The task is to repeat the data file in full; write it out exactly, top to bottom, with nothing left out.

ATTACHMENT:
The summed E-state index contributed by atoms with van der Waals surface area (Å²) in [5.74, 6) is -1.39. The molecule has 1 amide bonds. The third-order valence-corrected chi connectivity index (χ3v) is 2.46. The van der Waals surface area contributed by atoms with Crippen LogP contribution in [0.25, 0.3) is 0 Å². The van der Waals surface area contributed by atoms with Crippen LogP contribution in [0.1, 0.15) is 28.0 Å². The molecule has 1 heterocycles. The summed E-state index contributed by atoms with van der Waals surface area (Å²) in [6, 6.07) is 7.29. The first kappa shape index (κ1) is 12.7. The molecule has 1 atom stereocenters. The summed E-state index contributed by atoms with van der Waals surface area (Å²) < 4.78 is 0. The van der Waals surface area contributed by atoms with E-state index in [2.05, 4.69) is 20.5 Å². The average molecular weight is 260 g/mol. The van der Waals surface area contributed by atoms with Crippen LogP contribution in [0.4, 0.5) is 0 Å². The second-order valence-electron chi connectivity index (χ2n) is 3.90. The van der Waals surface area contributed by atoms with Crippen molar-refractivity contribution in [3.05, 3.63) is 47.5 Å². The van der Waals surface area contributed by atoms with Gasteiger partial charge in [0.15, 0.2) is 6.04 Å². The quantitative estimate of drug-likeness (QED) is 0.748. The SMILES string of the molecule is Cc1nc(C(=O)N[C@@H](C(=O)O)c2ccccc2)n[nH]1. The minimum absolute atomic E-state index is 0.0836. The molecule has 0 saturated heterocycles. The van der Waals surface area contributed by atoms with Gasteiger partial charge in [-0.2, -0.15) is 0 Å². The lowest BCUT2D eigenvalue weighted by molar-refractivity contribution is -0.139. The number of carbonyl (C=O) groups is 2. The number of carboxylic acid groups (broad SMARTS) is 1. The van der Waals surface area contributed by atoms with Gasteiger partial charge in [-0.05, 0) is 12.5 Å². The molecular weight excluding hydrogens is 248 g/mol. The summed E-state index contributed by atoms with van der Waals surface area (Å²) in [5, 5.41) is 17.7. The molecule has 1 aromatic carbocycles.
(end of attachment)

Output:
The summed E-state index contributed by atoms with van der Waals surface area (Å²) in [5.74, 6) is -1.39. The molecule has 1 amide bonds. The third-order valence-corrected chi connectivity index (χ3v) is 2.46. The van der Waals surface area contributed by atoms with Crippen LogP contribution in [0.25, 0.3) is 0 Å². The van der Waals surface area contributed by atoms with Crippen LogP contribution in [0.1, 0.15) is 28.0 Å². The molecule has 1 heterocycles. The summed E-state index contributed by atoms with van der Waals surface area (Å²) in [6, 6.07) is 7.29. The first kappa shape index (κ1) is 12.7. The molecule has 1 atom stereocenters. The summed E-state index contributed by atoms with van der Waals surface area (Å²) < 4.78 is 0. The van der Waals surface area contributed by atoms with E-state index in [2.05, 4.69) is 20.5 Å². The average molecular weight is 260 g/mol. The van der Waals surface area contributed by atoms with Crippen LogP contribution in [0.4, 0.5) is 0 Å². The second-order valence-electron chi connectivity index (χ2n) is 3.90. The van der Waals surface area contributed by atoms with Crippen molar-refractivity contribution in [3.05, 3.63) is 47.5 Å². The van der Waals surface area contributed by atoms with Gasteiger partial charge in [0.15, 0.2) is 6.04 Å². The quantitative estimate of drug-likeness (QED) is 0.748. The SMILES string of the molecule is Cc1nc(C(=O)N[C@@H](C(=O)O)c2ccccc2)n[nH]1. The minimum absolute atomic E-state index is 0.0836. The molecule has 0 saturated heterocycles. The van der Waals surface area contributed by atoms with Gasteiger partial charge in [-0.2, -0.15) is 0 Å². The lowest BCUT2D eigenvalue weighted by molar-refractivity contribution is -0.139. The number of carbonyl (C=O) groups is 2. The number of carboxylic acid groups (broad SMARTS) is 1. The van der Waals surface area contributed by atoms with Gasteiger partial charge in [-0.05, 0) is 12.5 Å². The molecular weight excluding hydrogens is 248 g/mol. The summed E-state index contributed by atoms with van der Waals surface area (Å²) in [5, 5.41) is 17.7. The molecule has 1 aromatic carbocycles.